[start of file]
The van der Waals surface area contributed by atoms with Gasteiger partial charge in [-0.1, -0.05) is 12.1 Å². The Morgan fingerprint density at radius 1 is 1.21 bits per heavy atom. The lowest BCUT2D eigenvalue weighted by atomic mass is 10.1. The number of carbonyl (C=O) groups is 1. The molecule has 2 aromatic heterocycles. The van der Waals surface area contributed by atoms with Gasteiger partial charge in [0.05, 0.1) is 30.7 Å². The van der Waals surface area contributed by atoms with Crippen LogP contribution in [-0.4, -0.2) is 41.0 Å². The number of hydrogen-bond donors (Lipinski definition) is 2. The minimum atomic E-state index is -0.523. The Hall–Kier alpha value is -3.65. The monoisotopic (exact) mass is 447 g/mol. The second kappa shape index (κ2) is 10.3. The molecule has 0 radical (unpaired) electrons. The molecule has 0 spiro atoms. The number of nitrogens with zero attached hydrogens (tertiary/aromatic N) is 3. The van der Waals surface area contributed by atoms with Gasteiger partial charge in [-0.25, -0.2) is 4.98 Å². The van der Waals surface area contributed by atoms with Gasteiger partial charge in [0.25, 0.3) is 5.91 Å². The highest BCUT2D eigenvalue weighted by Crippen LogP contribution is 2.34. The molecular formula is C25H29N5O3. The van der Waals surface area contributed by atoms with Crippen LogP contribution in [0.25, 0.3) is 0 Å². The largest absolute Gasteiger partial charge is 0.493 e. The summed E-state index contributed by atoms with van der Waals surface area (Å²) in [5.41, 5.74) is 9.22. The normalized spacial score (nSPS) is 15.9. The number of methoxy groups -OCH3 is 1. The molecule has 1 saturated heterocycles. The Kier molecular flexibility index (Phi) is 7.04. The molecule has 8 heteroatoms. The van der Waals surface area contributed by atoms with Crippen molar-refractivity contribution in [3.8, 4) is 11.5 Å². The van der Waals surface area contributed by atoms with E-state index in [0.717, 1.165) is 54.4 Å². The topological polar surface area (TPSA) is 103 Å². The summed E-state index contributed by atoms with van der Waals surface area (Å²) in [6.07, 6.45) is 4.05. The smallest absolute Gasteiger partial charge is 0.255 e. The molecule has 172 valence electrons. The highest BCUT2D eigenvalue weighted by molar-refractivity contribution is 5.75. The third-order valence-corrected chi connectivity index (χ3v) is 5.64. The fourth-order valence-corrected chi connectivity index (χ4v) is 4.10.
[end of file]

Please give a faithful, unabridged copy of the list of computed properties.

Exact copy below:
The van der Waals surface area contributed by atoms with Gasteiger partial charge in [-0.1, -0.05) is 12.1 Å². The Morgan fingerprint density at radius 1 is 1.21 bits per heavy atom. The lowest BCUT2D eigenvalue weighted by atomic mass is 10.1. The number of carbonyl (C=O) groups is 1. The molecule has 2 aromatic heterocycles. The van der Waals surface area contributed by atoms with Gasteiger partial charge in [0.05, 0.1) is 30.7 Å². The van der Waals surface area contributed by atoms with Crippen LogP contribution in [-0.4, -0.2) is 41.0 Å². The number of hydrogen-bond donors (Lipinski definition) is 2. The minimum atomic E-state index is -0.523. The Hall–Kier alpha value is -3.65. The monoisotopic (exact) mass is 447 g/mol. The second kappa shape index (κ2) is 10.3. The molecule has 0 radical (unpaired) electrons. The molecule has 0 spiro atoms. The number of nitrogens with zero attached hydrogens (tertiary/aromatic N) is 3. The van der Waals surface area contributed by atoms with Gasteiger partial charge in [-0.25, -0.2) is 4.98 Å². The van der Waals surface area contributed by atoms with Gasteiger partial charge in [0.25, 0.3) is 5.91 Å². The highest BCUT2D eigenvalue weighted by Crippen LogP contribution is 2.34. The molecular formula is C25H29N5O3. The van der Waals surface area contributed by atoms with Crippen LogP contribution in [0.25, 0.3) is 0 Å². The largest absolute Gasteiger partial charge is 0.493 e. The summed E-state index contributed by atoms with van der Waals surface area (Å²) in [5.41, 5.74) is 9.22. The normalized spacial score (nSPS) is 15.9. The number of methoxy groups -OCH3 is 1. The molecule has 1 saturated heterocycles. The Kier molecular flexibility index (Phi) is 7.04. The molecule has 8 heteroatoms. The van der Waals surface area contributed by atoms with Crippen molar-refractivity contribution in [3.8, 4) is 11.5 Å². The van der Waals surface area contributed by atoms with E-state index in [0.717, 1.165) is 54.4 Å². The topological polar surface area (TPSA) is 103 Å². The summed E-state index contributed by atoms with van der Waals surface area (Å²) in [6.07, 6.45) is 4.05. The smallest absolute Gasteiger partial charge is 0.255 e. The molecule has 172 valence electrons. The highest BCUT2D eigenvalue weighted by molar-refractivity contribution is 5.75. The third-order valence-corrected chi connectivity index (χ3v) is 5.64. The fourth-order valence-corrected chi connectivity index (χ4v) is 4.10.